"As if he had been poured in tar, he lies on a pillow of turf and seems to weep the black river of himself. The grain of his wrists is like bog oak, the ball of his heel like a basalt egg."
So says the great Nobel Prize-winning poet Seamus Heaney of the Grauballe Man, one of more than a thousand well-preserved, ancient corpses found in peat bogs throughout Northern Europe over the past two hundred years or so. It's the bogs' unique conditions and chemical composition -- the acidity of the water, cold temperature and the lack of oxygen "“- that tends to preserve the skin and organs of those interred in them, sometimes for as long as 10,000 years. There are lots of things experts can divine from studying these strange biological "“ and sociological "“ time capsules, from the diet of the deceased (by studying the contents of the stomach) to the way that they died (many were violently killed: stabbed, bludgeoned or strangled; the remarkable Tollund Man was found with a noose still wrapped around his neck).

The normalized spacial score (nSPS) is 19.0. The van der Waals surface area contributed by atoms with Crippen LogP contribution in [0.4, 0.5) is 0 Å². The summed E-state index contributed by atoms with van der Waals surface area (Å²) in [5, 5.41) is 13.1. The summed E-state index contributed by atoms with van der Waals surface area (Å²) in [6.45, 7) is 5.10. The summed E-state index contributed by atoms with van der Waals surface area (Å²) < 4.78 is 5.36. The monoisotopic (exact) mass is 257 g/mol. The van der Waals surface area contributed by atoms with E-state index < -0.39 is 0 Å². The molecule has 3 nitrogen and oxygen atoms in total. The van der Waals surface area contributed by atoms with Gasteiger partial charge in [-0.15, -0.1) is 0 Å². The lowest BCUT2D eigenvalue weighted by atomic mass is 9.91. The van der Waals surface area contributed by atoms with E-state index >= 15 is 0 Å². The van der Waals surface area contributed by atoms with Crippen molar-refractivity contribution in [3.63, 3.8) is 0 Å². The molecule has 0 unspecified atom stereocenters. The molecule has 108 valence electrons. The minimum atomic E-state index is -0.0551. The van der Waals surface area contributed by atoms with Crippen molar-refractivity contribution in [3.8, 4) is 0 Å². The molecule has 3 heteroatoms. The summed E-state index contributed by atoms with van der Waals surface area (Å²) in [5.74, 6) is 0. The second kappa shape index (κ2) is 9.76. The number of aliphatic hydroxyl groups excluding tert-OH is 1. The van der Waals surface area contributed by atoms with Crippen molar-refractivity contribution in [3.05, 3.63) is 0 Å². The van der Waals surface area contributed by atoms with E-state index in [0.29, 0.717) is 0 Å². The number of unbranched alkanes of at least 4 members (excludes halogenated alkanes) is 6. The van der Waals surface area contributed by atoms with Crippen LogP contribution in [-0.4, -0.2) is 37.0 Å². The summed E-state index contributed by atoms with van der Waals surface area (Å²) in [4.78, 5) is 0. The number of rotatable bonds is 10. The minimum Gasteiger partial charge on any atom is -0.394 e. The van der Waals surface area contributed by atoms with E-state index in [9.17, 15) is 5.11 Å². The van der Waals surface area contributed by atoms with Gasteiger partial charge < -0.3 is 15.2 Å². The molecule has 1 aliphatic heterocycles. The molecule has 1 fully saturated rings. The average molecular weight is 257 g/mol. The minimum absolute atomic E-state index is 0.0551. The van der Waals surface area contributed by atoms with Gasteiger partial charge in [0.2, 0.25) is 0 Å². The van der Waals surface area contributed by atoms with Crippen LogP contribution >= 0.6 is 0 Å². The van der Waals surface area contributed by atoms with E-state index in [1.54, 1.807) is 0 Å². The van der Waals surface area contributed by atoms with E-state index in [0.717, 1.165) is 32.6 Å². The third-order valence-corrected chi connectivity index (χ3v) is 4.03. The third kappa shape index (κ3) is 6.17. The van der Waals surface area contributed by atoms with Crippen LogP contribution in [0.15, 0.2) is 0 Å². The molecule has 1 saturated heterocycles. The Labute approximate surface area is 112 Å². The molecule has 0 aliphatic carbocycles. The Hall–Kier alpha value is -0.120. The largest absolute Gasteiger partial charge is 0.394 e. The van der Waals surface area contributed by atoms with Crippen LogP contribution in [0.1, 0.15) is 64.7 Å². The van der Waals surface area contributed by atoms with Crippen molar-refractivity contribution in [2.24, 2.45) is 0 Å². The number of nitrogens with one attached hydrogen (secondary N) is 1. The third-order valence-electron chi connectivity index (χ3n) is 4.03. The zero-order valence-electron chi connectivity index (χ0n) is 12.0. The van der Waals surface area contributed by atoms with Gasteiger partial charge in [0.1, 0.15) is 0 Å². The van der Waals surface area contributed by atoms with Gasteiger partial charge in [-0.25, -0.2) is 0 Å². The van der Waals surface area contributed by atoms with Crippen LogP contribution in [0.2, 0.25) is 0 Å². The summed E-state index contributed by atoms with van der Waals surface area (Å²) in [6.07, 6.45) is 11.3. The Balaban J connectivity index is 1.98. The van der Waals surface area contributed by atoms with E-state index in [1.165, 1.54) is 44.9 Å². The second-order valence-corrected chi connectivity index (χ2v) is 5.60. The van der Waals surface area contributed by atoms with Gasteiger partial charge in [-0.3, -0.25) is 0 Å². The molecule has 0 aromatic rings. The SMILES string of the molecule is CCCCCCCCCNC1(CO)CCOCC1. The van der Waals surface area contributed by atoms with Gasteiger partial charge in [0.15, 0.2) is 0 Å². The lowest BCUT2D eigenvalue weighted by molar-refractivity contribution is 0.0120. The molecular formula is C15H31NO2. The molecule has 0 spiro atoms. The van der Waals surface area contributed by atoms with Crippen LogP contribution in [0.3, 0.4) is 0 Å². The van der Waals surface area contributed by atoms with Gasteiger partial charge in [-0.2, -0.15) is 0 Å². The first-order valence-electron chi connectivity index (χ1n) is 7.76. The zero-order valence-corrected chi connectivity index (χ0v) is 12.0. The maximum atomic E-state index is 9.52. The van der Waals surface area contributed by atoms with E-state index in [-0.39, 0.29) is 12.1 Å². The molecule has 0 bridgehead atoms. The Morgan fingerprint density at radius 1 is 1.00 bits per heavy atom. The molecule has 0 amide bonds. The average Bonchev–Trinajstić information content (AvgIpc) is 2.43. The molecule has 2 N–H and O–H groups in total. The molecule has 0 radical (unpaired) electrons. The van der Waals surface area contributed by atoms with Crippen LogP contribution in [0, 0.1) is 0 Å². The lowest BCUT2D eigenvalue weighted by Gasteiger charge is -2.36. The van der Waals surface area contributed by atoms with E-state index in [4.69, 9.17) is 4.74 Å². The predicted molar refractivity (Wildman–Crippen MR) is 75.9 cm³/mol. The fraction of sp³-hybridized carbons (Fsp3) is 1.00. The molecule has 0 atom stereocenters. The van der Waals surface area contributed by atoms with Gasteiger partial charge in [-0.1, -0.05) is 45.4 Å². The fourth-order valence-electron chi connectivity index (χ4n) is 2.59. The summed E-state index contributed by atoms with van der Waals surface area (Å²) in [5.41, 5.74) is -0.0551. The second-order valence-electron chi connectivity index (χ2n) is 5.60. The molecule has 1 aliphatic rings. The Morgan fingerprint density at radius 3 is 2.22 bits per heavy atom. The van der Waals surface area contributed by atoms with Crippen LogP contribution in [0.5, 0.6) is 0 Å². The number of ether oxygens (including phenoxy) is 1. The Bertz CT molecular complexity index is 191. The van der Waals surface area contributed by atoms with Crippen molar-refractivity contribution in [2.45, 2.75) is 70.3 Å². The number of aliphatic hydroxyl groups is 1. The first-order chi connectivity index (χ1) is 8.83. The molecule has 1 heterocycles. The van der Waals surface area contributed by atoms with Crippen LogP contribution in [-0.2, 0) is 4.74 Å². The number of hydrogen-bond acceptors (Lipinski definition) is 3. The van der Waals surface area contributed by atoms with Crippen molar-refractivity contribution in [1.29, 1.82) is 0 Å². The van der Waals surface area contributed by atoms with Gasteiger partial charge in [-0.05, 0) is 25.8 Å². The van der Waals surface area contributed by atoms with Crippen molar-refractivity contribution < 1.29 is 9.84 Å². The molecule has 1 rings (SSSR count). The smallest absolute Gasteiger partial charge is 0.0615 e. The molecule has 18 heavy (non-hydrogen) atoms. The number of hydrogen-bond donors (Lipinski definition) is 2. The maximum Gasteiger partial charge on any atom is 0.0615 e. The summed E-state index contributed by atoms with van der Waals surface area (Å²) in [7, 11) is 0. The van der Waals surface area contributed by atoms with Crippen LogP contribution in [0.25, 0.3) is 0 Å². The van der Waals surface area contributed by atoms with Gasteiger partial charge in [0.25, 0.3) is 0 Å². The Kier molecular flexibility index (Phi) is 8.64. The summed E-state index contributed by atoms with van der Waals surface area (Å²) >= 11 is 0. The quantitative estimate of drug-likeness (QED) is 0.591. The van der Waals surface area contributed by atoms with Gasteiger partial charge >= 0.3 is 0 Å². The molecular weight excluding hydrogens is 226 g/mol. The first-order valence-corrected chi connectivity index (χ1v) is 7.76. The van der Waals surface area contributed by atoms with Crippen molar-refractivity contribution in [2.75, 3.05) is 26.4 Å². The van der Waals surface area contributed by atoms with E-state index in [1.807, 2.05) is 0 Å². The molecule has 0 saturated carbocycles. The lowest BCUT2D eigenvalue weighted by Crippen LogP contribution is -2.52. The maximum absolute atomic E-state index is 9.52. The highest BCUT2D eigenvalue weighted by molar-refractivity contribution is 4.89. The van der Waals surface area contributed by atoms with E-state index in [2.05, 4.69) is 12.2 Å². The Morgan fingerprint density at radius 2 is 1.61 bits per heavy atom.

However, there's one thing in particular experts find puzzling: many of the bog people appear to have groomed themselves with great care. It's not uncommon for the boggies to have nicely-manicured fingers (pictured), artfully placed tattoos or even trendy hairdos. The 2300-year-old Clonycavan Man, discovered in an Irish peat bog in 2003, sports a well-coiffed mohawk held in place by a gel made from plant derivatives from southern France "“ ie, imported hair product.
From this, experts have deduced that either 1) Northern European Iron Agers were of a more, shall we say, metrosexual bent than other civilizations, or 2) the fact that all these well-groomed ladies and fellows were murdered ritualistically means that the bog people were either criminals who were allowed to get fancied up before their deaths, or more likely they were of high social standing, and bumped off for political reasons. Either way, it's fascinatingly weird.